However, perhaps the way to go is to strike a compromise by spending the bulk of the money on making memories for the kids and if the kitchen is in good shape putting a bit aside by giving it a facelift such a new coat of paint or refurbishing the countertops. This doesn't cost much and it may go along way in making both you & Mom happy and without breaking the bank. I do hope you and your Mom are able to work through this.


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take a nap!

THS used to be a really fun group of people who hung out and exchanged ideas. I've noticed over the past 2 years it is becoming very negative and a place where people just hang out to attack others - case in point here!!! See you later - I'm out of here


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RE: Experiences instead of things

Calm down everybody! Grainlady, I do think you were uncommonly harsh here if perhaps on target. Who knows though? We all have lots of motivations and expectations when we post. And Mommabird, don't let one negative comment make you fly the coop! Chill out ...there's lots of good/interesting posts on this forum.


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RE: Experiences instead of things

Apparently Grainlady was correct considering OP reaction. The OP is missing the idea that by keeping things updated and working,if and when the time comes and the children are gone the house could be easier to handle. A dishwasher that is not usable is an area to stash things. The children's friends probably don't think anything of it not working but might think it was funny if the house did not have a dishwasher. Fix or repair the dishwasher if you wish but just don't think your childrens friends have not mentioned it among themselves.


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RE: Experiences instead of things

Seek balance.

Take trips while crude is still flowing,

keep up repairs while you still can.

You still have some valuable time left to prepare for what awaits you down the road.

We are in the 'Indian Summer' of a carbon based world. Don't wait until the winter sets in to start work on your preparedness efforts....Semper Paratus


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RE: Experiences instead of things

I think Mommabird's values are on target. She is saving for her kid's college, her retirement, etc. plus giving them life enriching experiences. That is vastly more important than having an updated kitchen.

Kids don't care about the style/vintage of the house as much as whether their friend's parents are welcoming and kind to them. Yes, keeping it clean helps, but that was not the issue.

I agree with Mommabird - some people on THS have gotten too critical. Let's try to say only what we would say to someone's face.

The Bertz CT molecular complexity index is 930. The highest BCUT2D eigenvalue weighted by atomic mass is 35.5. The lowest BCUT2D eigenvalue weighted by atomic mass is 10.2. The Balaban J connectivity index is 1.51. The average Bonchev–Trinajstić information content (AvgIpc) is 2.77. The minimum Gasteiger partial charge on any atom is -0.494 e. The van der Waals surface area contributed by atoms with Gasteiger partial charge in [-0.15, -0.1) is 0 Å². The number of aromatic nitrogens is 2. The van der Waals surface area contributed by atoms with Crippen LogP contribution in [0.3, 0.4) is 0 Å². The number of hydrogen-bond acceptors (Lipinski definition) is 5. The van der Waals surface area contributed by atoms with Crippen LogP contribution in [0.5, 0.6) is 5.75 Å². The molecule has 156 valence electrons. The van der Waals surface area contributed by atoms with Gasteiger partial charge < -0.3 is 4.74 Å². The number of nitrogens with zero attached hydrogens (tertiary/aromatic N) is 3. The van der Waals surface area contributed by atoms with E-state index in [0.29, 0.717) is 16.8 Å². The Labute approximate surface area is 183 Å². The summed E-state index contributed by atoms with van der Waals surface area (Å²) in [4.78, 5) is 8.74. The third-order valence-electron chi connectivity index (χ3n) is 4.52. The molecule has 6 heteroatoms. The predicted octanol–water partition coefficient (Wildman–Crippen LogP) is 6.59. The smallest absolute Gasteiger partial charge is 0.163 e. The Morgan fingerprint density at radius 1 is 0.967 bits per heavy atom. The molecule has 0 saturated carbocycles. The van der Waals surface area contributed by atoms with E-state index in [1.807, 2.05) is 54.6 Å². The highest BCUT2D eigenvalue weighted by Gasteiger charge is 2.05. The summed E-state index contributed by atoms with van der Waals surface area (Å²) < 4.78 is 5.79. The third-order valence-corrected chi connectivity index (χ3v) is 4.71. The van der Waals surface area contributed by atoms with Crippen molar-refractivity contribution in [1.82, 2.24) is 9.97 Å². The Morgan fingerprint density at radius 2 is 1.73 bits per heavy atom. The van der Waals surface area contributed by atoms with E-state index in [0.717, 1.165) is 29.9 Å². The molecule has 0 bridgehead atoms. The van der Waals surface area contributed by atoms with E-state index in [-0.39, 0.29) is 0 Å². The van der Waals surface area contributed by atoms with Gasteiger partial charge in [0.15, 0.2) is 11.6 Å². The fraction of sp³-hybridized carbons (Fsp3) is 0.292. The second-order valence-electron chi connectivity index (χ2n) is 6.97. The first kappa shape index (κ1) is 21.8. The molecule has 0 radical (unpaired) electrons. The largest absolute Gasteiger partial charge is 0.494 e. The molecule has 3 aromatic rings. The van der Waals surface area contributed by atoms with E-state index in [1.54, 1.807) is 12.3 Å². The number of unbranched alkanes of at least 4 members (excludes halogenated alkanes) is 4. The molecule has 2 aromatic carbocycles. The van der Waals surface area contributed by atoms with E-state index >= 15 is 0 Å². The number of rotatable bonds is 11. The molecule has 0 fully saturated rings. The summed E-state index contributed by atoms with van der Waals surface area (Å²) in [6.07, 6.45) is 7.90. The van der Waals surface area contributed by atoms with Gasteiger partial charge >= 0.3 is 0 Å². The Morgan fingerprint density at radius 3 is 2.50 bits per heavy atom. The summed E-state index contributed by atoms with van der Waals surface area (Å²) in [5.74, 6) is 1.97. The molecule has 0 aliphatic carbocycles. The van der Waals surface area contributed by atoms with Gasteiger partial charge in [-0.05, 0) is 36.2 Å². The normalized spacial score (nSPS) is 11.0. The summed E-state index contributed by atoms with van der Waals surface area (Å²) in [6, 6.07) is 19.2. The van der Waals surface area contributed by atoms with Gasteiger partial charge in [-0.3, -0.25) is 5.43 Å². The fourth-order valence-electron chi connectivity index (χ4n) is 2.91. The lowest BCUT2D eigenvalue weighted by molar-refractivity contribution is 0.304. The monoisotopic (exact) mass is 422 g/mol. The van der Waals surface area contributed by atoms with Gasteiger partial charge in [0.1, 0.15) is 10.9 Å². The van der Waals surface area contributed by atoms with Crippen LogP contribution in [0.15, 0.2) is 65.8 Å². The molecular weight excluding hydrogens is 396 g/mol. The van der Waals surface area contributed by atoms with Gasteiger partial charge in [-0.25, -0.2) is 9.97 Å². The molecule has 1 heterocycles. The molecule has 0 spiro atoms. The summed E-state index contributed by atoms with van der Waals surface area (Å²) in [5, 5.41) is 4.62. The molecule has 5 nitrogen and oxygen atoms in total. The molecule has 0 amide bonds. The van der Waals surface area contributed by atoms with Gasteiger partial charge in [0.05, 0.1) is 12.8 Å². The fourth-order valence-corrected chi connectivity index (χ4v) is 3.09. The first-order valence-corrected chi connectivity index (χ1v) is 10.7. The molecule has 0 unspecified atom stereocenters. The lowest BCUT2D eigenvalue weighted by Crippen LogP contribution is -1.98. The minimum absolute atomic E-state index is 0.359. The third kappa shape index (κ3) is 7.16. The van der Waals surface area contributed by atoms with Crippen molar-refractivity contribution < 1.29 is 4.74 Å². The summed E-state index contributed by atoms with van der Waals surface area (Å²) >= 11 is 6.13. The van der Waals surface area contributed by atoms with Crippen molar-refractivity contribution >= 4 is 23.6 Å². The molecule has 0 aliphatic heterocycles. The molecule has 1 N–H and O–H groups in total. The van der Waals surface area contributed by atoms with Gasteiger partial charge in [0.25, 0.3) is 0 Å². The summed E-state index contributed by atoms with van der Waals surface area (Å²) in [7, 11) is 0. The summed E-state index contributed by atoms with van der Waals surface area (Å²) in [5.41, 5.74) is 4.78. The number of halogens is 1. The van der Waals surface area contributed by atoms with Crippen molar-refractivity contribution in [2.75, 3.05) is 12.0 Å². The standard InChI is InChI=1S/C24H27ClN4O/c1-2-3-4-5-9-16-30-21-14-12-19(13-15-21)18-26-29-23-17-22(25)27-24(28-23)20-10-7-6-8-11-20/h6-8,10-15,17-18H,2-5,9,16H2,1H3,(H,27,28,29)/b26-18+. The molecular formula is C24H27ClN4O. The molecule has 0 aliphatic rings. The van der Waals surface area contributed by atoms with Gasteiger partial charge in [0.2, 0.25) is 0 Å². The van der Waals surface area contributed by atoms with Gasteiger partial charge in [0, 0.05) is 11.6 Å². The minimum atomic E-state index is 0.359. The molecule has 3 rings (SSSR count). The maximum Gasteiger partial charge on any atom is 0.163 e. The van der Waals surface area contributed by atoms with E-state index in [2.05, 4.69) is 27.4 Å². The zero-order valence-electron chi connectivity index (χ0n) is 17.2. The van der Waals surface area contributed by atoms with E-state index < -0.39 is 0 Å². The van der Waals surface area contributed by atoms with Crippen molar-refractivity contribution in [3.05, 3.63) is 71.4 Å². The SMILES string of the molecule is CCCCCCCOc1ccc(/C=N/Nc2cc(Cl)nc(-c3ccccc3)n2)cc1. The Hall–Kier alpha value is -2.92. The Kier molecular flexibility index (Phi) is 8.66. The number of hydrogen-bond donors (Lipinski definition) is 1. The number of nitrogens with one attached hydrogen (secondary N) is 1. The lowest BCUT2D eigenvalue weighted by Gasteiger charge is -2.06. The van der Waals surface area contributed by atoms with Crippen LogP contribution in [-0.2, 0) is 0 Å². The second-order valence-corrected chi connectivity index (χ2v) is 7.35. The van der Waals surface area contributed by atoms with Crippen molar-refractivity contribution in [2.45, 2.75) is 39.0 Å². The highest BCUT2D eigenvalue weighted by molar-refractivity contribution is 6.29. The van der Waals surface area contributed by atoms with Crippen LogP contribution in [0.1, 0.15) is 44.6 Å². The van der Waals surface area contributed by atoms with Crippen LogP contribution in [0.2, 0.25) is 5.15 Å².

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RE: Experiences instead of things

I believe expierences and "things" share a lot in common because they are both involved in our lives. help me create a new path for getting things to be expierences follow my link.
i am a design student

http://www.surveymonkey.com/s/99QHWC5


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RE: Experiences instead of things

You are also a spammer


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RE: Experiences instead of things

I agree with what someone else said about needing BALANCE.

Your kids will notice and remember the 50's style kitchen - BUT that doesn't have to be a bad thing either. Growing up, we had a 50's style kitchen too. My parents couldn't afford to totally remodel it so they just enhanced it. They did all the needed repairs, bought new cabinet fronts that matched better (fronts are cheaper than entire cabinets!) and they replaced the old linoleum. They added cute accessories so that the kitchen looked like they meant for it to be 50's style - like a cute little diner.

As for vacations - I agree that vacations are very important. But you don't need to travel half way around the country (or the world!) to have a good vacation. Try seeing if your state has any interesting places to visit or even neighboring states. Day trips are fun too. The trips I remember the most were always the ones where we'd drive to the lake, grill some food, and swim. So fun, simple, and cheap.

Like I said, the key is balance. Kids will notice that their parents house is dated and that they drive older vehicles. They will think it's odd that they don't "have" things like most other kids, yet they go on vacations that they seemingly can't afford. Kids don't understand money or finances like adults do. And like someone else said, you also need to think of what you are teaching your kids about money. Are you teaching them that, even though you seemingly can't afford to spend money on a new, working dishwasher, it's okay to spend money on a vacation that you don't really need? Or are you teaching them that since you had to buy a new, inexpensive dishwasher you can't go on an expensive vacation but you can take a day trip to such-and-such and have fun that way instead? Remember that children learn most of their financial ideals and ways of life from their parents - not from school or friends.